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Manual Pages  — GMIRROR

NAME

gmirror – control utility for mirrored devices

CONTENTS

SYNOPSIS


gmirror label [-Fhnv] [-b balance] [-s slice] name prov ...
gmirror clear [-v] prov ...
gmirror create [-Fnv] [-b balance] [-s slice] name prov ...
gmirror configure [-adfFhnv] [-b balance] [-s slice] name
gmirror configure [-v] -p priority name prov
gmirror rebuild [-v] name prov ...
gmirror resize [-v] [-s size] name
gmirror insert [-hiv] [-p priority] name prov ...
gmirror remove [-v] name prov ...
gmirror activate [-v] name prov ...
gmirror deactivate [-v] name prov ...
gmirror destroy [-fv] name ...
gmirror forget [-v] name ...
gmirror stop [-fv] name ...
gmirror dump prov ...
gmirror list
gmirror status
gmirror load
gmirror unload

DESCRIPTION

The gmirror utility is used for mirror (RAID1) configurations. After a mirror's creation, all components are detected and configured automatically. All operations like failure detection, stale component detection, rebuild of stale components, etc. are also done automatically. The gmirror utility uses on-disk metadata (stored in the provider's last sector) to store all needed information. Since the last sector is used for this purpose, it is possible to place a root file system on a mirror.

The first argument to gmirror indicates an action to be performed:
label Create a mirror. The order of components is important, because a component's priority is based on its position (starting from 0 to 255). The component with the biggest priority is used by the prefer balance algorithm and is also used as a master component when resynchronization is needed, e.g. after a power failure when the device was open for writing.

Additional options include:

-b balance
  Specifies balance algorithm to use, one of:
load Read from the component with the lowest load. This is the default balance algorithm.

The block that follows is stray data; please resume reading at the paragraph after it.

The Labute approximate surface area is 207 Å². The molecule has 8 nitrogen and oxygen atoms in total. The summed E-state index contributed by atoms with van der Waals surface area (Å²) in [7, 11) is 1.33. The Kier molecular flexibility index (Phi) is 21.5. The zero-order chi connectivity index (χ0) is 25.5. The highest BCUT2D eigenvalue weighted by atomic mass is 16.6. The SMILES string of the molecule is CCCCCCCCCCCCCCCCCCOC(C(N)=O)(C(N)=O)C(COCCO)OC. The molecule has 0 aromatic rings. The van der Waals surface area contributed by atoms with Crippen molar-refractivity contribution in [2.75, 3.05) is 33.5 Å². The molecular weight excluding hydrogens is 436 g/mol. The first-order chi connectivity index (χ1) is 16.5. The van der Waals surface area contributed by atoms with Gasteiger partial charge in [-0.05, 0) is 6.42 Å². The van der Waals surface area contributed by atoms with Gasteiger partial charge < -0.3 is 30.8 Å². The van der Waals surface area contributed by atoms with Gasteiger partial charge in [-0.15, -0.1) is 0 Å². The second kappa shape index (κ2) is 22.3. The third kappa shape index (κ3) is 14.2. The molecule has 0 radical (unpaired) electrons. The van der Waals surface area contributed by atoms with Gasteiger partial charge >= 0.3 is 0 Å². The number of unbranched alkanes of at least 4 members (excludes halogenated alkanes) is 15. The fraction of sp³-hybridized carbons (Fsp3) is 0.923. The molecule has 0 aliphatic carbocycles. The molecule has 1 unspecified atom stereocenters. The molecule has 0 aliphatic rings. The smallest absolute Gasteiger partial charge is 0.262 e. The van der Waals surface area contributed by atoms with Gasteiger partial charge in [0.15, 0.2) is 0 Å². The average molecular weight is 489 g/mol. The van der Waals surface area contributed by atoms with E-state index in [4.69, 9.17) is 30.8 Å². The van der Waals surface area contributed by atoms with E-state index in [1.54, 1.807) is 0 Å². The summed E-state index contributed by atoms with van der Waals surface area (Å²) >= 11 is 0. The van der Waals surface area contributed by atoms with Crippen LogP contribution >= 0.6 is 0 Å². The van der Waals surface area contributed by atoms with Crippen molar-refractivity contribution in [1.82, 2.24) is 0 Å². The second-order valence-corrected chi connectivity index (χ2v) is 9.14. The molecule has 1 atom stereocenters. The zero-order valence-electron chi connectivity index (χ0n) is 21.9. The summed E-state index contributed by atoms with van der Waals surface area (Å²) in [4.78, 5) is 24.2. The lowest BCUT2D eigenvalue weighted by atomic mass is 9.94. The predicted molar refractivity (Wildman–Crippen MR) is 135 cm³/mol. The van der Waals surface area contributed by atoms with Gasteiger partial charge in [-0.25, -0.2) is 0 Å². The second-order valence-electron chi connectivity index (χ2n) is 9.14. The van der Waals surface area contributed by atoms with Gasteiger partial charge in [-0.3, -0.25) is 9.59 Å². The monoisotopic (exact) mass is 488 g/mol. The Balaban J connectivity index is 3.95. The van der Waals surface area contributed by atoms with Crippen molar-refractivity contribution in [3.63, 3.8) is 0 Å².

prefer Read from the component with the biggest priority.
round-robin
  Use round-robin algorithm when choosing component to read.
split Split read requests, which are bigger than or equal to slice size on N pieces, where N is the number of active components.
-F Do not synchronize after a power failure or system crash. Assumes device is in consistent state.
-h Hardcode providers' names in metadata.
-n Turn off autosynchronization of stale components.
-s slice
  When using the split balance algorithm and an I/O READ request is bigger than or equal to this value, the I/O request will be split into N pieces, where N is the number of active components. Defaults to 4096 bytes.
clear Clear metadata on the given providers.
create Similar to label, but creates mirror without storing on-disk metadata in last sector. This special "manual" operation mode assumes some external control to manage mirror detection after reboot, device hot-plug and other external events.
configure Configure the given device.

Additional options include:

-a Turn on autosynchronization of stale components.
-b balance
  Specifies balance algorithm to use.
-d Do not hardcode providers' names in metadata.
-f Synchronize device after a power failure or system crash.
-F Do not synchronize after a power failure or system crash. Assumes device is in consistent state.
-h Hardcode providers' names in metadata.
-n Turn off autosynchronization of stale components.
-p priority
  Specifies priority for the given component prov.
-s slice
  Specifies slice size for split balance algorithm.
rebuild Rebuild the given mirror components forcibly. If autosynchronization was not turned off for the given device, this command should be unnecessary.
resize Change the size of the given mirror.

Additional options include:

-s size
  New size of the mirror is expressed in logical block numbers. This option can be omitted, then it will be automatically calculated to maximum available size.
insert Add the given component(s) to the existing mirror.

Additional options include:

-h Hardcode providers' names in metadata.
-i Mark component(s) as inactive immediately after insertion.
-p priority
  Specifies priority of the given component(s).
remove Remove the given component(s) from the mirror and clear metadata on it.
activate Activate the given component(s), which were marked as inactive before.
deactivate Mark the given component(s) as inactive, so it will not be automatically connected to the mirror.
destroy Stop the given mirror and clear metadata on all its components.

Additional options include:

-f
  Stop the given mirror even if it is opened.
forget
  Forget about components which are not connected. This command is useful when a disk has failed and cannot be reconnected, preventing the remove command from being used to remove it.